Personality and temperament

How are personality and temperament related to PTSD?

Personality and temperament are thought to be relatively stable over time. One of the main personality models includes five traits of; 1) neuroticism: vulnerability to emotional instability and self-consciousness, 2) extraversion: predisposition towards sociability, assertiveness, and social interaction, 3) openness: cognitive disposition to new experiences, creativity, and aesthetics, 4) agreeableness: tendency towards being sympathetic, trusting, and altruistic, and 5) conscientiousness: tendency towards dutifulness and competence.

A maladaptive combination of personality and temperament traits may constitute a risk factor for the development of psychological dysfunctions. Moreover, temperament traits are considered one of the most important moderators of the relationship between stress and psychopathology.

What is the evidence regarding personality and temperament in people with PTSD?

Moderate to high quality evidence found small effects between increased PTSD symptoms and increased high-arousal temperament traits of emotional reactivity and perseveration, and decreased low-arousal temperament traits of endurance, briskness, activity, and sensory sensitivity.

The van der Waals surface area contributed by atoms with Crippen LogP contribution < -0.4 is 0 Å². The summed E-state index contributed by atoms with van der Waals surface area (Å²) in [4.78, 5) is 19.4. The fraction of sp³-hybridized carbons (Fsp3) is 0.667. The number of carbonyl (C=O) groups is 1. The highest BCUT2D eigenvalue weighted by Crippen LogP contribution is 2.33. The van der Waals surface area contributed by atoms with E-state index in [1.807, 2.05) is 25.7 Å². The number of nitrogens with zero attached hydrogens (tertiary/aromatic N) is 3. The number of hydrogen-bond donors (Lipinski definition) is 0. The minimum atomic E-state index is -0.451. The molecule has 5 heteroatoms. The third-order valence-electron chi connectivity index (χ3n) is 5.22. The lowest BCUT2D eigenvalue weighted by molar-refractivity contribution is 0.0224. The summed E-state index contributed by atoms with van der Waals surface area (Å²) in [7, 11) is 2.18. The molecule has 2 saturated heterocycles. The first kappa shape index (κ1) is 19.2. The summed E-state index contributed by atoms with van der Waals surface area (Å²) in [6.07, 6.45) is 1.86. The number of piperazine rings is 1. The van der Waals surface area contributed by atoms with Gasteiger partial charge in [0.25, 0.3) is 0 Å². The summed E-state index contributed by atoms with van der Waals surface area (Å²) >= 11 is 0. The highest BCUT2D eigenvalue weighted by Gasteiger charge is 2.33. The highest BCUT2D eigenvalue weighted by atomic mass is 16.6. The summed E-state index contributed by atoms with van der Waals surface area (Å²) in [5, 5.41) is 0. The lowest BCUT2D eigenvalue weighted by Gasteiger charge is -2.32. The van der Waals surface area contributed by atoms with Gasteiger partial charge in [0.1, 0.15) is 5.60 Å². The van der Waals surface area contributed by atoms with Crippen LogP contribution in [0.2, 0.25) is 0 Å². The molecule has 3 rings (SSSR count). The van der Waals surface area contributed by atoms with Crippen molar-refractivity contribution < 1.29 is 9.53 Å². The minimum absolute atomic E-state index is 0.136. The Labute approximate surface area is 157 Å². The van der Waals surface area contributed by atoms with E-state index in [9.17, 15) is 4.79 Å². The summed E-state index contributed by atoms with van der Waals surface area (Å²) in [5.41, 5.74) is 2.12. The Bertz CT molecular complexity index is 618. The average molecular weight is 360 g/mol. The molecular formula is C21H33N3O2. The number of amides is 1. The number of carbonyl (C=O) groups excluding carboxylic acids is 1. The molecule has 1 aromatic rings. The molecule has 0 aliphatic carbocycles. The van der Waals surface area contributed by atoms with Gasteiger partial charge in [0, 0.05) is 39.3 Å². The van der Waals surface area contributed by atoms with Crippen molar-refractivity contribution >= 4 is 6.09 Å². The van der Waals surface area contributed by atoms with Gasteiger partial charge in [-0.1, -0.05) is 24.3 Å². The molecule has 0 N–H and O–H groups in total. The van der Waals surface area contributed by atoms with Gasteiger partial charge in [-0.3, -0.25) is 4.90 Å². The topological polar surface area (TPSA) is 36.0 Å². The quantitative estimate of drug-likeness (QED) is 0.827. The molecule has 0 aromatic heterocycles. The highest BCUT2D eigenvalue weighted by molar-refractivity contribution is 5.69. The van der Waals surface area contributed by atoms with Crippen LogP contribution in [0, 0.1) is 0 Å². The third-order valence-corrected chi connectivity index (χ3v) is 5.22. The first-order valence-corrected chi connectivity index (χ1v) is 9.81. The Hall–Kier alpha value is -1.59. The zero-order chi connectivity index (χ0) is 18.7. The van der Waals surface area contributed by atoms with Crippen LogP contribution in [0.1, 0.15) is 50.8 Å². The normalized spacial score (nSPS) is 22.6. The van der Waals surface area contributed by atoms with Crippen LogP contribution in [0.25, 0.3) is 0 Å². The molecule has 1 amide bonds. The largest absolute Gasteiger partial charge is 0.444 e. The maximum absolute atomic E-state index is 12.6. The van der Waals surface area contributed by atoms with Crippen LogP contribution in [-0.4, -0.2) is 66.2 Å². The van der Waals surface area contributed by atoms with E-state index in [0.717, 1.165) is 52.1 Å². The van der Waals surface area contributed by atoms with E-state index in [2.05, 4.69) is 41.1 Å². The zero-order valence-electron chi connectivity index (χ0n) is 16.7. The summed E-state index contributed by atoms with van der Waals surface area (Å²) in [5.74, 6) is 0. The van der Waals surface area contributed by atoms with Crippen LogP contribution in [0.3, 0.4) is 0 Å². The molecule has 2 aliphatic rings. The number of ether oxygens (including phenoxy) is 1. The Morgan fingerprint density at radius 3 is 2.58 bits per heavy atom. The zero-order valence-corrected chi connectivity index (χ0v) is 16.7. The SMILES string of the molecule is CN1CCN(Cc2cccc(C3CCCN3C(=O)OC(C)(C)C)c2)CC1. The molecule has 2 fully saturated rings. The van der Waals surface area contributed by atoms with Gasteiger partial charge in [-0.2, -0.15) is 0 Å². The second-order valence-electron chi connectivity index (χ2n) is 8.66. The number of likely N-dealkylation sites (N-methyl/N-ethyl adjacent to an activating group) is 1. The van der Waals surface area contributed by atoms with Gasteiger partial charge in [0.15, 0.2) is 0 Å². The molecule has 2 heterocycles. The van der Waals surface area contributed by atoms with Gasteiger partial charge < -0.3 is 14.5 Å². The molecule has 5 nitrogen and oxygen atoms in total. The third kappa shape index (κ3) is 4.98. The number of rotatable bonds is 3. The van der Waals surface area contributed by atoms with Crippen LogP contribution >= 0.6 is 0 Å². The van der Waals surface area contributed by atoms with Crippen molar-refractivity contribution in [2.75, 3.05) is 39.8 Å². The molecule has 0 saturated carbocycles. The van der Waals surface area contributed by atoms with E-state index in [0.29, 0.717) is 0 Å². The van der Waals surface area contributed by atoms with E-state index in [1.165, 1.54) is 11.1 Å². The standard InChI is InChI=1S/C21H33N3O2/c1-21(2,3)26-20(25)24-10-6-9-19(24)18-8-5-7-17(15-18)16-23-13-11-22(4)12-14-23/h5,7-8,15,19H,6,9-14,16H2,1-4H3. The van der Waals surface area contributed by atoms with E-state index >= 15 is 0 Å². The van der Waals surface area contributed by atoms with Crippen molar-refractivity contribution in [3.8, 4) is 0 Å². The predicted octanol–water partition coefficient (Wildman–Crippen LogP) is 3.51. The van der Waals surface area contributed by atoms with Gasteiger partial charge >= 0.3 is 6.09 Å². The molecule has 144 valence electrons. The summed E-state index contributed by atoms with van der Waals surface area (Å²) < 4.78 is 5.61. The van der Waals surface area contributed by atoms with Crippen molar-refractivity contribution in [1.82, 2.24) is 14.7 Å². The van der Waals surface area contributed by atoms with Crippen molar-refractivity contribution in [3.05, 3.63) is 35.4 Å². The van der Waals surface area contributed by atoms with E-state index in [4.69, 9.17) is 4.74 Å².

There was a medium-sized effect between increased alexithymic traits and increased PTSD symptoms, which involves difficulties applying appropriate labels to emotional experiences, difficulty communicating and expressing emotional experiences and needs to others, and a cognitively rigid thinking style that attends to external information over internal information.

There was a large effect of increased PTSD symptoms and increased rumination, which is the tendency to passively focus on emotional distress and its causes and consequences. The associations between rumination and post-traumatic symptom clusters (intrusions, avoidance, hyperarousal, negative and alterations in cognition and mood) were all large.

There were medium-sized effects between increased PTSD symptoms and increased fearful attachment style. There were small associations between increased symptoms and increased insecure attachment style, increased anxious attachment style, increased avoidant attachment style, and increased preoccupied attachment style. There was no association with dismissing attachment style. Attachment style is formed in childhood through infant interactions with their primary caregiver. These interactions determine a child’s immediate emotional responses to stress and emotion-regulation in later life.

There was a medium-sized effect of more hope and less severe PTSD symptoms. Small to medium-sized effects were found between less PTSD symptoms and more optimism and more general self-efficacy (belief in one’s ability to perform specific behaviours), while a large effect was found with more self-efficacy specific to stressful events.

August 2021

Image: ©Marek Uliasz – stock.adobe.com

Last updated at: 2:07 am, 29th August 2021
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Fact Sheet Technical Commentary
Tags:  Personality

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